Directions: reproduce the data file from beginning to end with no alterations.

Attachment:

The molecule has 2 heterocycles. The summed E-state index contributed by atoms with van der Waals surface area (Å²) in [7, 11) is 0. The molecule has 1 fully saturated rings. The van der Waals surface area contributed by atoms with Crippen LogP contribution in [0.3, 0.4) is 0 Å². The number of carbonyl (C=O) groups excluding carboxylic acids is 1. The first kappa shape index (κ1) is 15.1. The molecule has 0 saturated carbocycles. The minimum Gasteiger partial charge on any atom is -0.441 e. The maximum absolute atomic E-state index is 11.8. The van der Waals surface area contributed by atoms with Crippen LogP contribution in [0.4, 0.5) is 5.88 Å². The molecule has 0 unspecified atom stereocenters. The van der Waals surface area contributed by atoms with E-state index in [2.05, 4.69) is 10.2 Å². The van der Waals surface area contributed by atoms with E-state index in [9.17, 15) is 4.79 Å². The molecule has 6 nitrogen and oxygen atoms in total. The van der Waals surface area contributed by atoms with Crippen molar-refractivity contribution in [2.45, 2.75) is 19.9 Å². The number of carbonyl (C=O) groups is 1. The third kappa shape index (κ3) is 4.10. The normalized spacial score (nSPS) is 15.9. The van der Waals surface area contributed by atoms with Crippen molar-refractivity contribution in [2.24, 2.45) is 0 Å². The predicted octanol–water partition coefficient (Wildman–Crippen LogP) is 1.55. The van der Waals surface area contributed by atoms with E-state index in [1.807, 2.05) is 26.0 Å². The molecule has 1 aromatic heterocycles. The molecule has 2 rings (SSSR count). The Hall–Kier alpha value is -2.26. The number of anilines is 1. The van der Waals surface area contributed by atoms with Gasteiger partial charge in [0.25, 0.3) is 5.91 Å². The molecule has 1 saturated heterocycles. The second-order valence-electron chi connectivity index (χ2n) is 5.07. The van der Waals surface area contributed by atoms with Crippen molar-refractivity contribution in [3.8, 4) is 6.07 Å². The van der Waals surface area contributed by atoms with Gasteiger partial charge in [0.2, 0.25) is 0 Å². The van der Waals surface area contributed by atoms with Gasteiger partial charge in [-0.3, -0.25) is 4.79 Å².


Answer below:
The molecule has 2 heterocycles. The summed E-state index contributed by atoms with van der Waals surface area (Å²) in [7, 11) is 0. The molecule has 1 fully saturated rings. The van der Waals surface area contributed by atoms with Crippen LogP contribution in [0.3, 0.4) is 0 Å². The number of carbonyl (C=O) groups excluding carboxylic acids is 1. The first kappa shape index (κ1) is 15.1. The molecule has 0 saturated carbocycles. The minimum Gasteiger partial charge on any atom is -0.441 e. The maximum absolute atomic E-state index is 11.8. The van der Waals surface area contributed by atoms with Crippen LogP contribution in [0.4, 0.5) is 5.88 Å². The molecule has 0 unspecified atom stereocenters. The van der Waals surface area contributed by atoms with E-state index in [2.05, 4.69) is 10.2 Å². The van der Waals surface area contributed by atoms with E-state index in [9.17, 15) is 4.79 Å². The molecule has 6 nitrogen and oxygen atoms in total. The van der Waals surface area contributed by atoms with Crippen molar-refractivity contribution in [2.45, 2.75) is 19.9 Å². The number of carbonyl (C=O) groups is 1. The third kappa shape index (κ3) is 4.10. The normalized spacial score (nSPS) is 15.9. The van der Waals surface area contributed by atoms with Crippen molar-refractivity contribution in [2.24, 2.45) is 0 Å². The predicted octanol–water partition coefficient (Wildman–Crippen LogP) is 1.55. The van der Waals surface area contributed by atoms with E-state index in [1.807, 2.05) is 26.0 Å². The molecule has 1 aromatic heterocycles. The molecule has 2 rings (SSSR count). The Hall–Kier alpha value is -2.26. The number of anilines is 1. The van der Waals surface area contributed by atoms with Gasteiger partial charge in [0.25, 0.3) is 5.91 Å². The molecule has 1 saturated heterocycles. The second-order valence-electron chi connectivity index (χ2n) is 5.07. The van der Waals surface area contributed by atoms with Crippen molar-refractivity contribution in [3.8, 4) is 6.07 Å². The van der Waals surface area contributed by atoms with Gasteiger partial charge in [0.2, 0.25) is 0 Å². The van der Waals surface area contributed by atoms with Gasteiger partial charge in [-0.3, -0.25) is 4.79 Å².